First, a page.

Investors were skeptical that women would pay hundreds of dollars for workwear basics, LaFleur said, and that they’d want to buy these things online instead of in traditional brick-and-mortar stores. But M.M. LaFleur’s performance has proved otherwise: The first pair of pants the brand designed sold out in two hours, and one basic black wrap dress racked up a 1,600-person wait list. The company has dressed Cynthia Nixon, the “Sex and The City” star who ran for governor of New York, and Rep. Stephanie Murphy (D-Fla.). Now LaFleur hopes its wears will help hundreds more on the campaign trail.

She may not acknowledge it, but Nancy Pelosi is a fashion icon

Rep. Alexandria Ocasio-Cortez (D-N.Y.) applauded M.M. LaFleur’s offer on Instagram earlier this week, noting that she relied on hand-me-downs from friends before she was sworn in.

“When I was running for office (even now!), accessing clothing for the job was a challenge both logistically and financially,” Ocasio-Cortez wrote. “As a candidate, a large part of asking people to vote for you is helping them visualize you on the job. As a member, that professionalism helps you challenge subconscious bias.”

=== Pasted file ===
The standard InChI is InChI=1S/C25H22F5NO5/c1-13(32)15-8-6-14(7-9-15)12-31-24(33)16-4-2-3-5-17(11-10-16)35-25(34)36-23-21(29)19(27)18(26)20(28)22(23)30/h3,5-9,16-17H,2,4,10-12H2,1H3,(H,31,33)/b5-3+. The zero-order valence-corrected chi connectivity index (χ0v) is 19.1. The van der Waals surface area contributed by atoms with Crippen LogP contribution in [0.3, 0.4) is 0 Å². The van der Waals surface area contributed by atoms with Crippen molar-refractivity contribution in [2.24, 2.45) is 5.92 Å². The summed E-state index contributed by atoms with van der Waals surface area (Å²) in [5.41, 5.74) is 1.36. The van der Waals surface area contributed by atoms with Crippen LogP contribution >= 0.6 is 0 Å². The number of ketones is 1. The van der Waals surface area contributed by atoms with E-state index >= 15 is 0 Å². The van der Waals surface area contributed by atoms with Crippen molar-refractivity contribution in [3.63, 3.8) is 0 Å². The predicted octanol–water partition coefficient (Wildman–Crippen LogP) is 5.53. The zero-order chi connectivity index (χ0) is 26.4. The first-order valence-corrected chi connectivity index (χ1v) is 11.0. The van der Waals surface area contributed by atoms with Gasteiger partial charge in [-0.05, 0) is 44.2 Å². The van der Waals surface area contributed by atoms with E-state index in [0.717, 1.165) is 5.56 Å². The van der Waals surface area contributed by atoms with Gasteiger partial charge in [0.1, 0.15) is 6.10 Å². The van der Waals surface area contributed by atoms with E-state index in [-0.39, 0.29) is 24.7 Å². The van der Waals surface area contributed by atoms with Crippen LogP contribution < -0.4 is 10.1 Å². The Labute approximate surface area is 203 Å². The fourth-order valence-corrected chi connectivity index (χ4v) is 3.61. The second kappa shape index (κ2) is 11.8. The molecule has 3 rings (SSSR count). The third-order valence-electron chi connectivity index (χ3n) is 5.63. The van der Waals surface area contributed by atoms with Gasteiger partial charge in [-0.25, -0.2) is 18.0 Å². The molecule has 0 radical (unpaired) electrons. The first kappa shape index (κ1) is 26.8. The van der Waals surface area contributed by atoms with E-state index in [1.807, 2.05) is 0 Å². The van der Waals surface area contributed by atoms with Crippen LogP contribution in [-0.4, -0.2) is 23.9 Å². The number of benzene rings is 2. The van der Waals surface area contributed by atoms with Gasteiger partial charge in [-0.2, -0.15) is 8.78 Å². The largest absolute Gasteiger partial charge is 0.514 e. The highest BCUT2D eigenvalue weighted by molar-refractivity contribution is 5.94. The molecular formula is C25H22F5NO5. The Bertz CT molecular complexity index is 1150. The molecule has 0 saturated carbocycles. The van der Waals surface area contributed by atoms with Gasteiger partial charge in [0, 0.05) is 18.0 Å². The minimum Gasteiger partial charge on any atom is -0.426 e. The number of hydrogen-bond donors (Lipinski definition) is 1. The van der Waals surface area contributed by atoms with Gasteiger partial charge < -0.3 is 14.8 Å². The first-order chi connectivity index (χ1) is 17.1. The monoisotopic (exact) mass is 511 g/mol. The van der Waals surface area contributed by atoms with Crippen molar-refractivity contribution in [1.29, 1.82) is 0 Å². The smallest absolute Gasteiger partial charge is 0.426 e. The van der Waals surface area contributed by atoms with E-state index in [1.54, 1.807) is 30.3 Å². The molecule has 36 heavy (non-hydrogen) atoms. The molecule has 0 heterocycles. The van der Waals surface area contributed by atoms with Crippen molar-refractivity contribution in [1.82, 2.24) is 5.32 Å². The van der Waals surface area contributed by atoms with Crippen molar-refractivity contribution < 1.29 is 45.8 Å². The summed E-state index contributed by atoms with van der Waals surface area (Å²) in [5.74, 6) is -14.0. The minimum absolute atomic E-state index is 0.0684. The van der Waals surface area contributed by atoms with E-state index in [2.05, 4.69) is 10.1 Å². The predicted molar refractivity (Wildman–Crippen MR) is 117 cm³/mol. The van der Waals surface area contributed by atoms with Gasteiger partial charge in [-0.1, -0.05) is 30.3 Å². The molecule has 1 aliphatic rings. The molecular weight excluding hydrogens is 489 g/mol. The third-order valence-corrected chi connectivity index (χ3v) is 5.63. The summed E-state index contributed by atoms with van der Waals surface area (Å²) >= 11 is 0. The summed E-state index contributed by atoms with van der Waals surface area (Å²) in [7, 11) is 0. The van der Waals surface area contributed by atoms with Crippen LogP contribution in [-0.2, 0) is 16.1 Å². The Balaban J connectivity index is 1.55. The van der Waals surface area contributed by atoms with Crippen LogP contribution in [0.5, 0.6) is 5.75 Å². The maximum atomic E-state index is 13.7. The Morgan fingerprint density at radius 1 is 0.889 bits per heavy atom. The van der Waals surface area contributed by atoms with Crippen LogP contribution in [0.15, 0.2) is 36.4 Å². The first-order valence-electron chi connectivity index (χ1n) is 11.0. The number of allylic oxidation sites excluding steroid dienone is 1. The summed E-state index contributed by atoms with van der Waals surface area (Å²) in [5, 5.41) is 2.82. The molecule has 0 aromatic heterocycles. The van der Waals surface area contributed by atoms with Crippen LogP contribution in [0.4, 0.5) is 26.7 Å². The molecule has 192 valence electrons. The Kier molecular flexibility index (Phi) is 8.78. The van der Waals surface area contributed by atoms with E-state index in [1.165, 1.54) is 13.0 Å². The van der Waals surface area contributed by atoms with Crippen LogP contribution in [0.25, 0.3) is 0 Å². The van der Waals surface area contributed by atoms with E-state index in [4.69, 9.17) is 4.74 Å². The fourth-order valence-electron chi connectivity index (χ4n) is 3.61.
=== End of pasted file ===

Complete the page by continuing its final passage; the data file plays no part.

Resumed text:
The freshmen women of the current Congress (which features more women and people of color than ever before) have inspired discussions about red lipstick, hoop earrings and ethnic garb — topics that occasionally have overshadowed their actual platforms and ideas. Conservative critic Eddie Scarry of the Washington Examiner caused a stir when he tweeted a picture of Ocasio-Cortez in 2018, suggesting her clothes were too nice for her working-class background. He deleted it after it sparked backlash.

“If I walked into Congress wearing a sack, they would laugh & take a picture of my backside,” Ocasio-Cortez tweeted in response. “If I walk in with my best sale-rack clothes, they laugh and take a picture of my backside.”